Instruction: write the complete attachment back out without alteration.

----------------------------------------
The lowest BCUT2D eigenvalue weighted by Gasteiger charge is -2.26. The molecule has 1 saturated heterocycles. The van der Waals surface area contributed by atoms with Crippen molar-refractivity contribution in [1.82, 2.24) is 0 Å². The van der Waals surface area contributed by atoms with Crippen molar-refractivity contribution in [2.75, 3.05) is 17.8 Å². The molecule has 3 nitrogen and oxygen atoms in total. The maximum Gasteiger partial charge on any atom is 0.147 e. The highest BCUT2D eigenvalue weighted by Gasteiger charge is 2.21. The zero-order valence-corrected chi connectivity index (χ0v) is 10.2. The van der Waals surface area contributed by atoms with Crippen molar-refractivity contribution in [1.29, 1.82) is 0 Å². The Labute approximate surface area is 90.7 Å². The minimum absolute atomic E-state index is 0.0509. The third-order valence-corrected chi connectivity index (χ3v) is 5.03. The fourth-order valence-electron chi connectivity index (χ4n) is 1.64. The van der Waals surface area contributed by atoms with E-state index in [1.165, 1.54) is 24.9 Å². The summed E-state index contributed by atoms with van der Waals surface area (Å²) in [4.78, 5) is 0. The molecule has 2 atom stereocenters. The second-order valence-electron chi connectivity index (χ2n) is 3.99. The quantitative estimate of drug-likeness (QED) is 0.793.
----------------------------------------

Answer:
The lowest BCUT2D eigenvalue weighted by Gasteiger charge is -2.26. The molecule has 1 saturated heterocycles. The van der Waals surface area contributed by atoms with Crippen molar-refractivity contribution in [1.82, 2.24) is 0 Å². The van der Waals surface area contributed by atoms with Crippen molar-refractivity contribution in [2.75, 3.05) is 17.8 Å². The molecule has 3 nitrogen and oxygen atoms in total. The maximum Gasteiger partial charge on any atom is 0.147 e. The highest BCUT2D eigenvalue weighted by Gasteiger charge is 2.21. The zero-order valence-corrected chi connectivity index (χ0v) is 10.2. The van der Waals surface area contributed by atoms with Crippen molar-refractivity contribution in [1.29, 1.82) is 0 Å². The Labute approximate surface area is 90.7 Å². The minimum absolute atomic E-state index is 0.0509. The third-order valence-corrected chi connectivity index (χ3v) is 5.03. The fourth-order valence-electron chi connectivity index (χ4n) is 1.64. The van der Waals surface area contributed by atoms with E-state index in [1.165, 1.54) is 24.9 Å². The summed E-state index contributed by atoms with van der Waals surface area (Å²) in [4.78, 5) is 0. The molecule has 2 atom stereocenters. The second-order valence-electron chi connectivity index (χ2n) is 3.99. The quantitative estimate of drug-likeness (QED) is 0.793.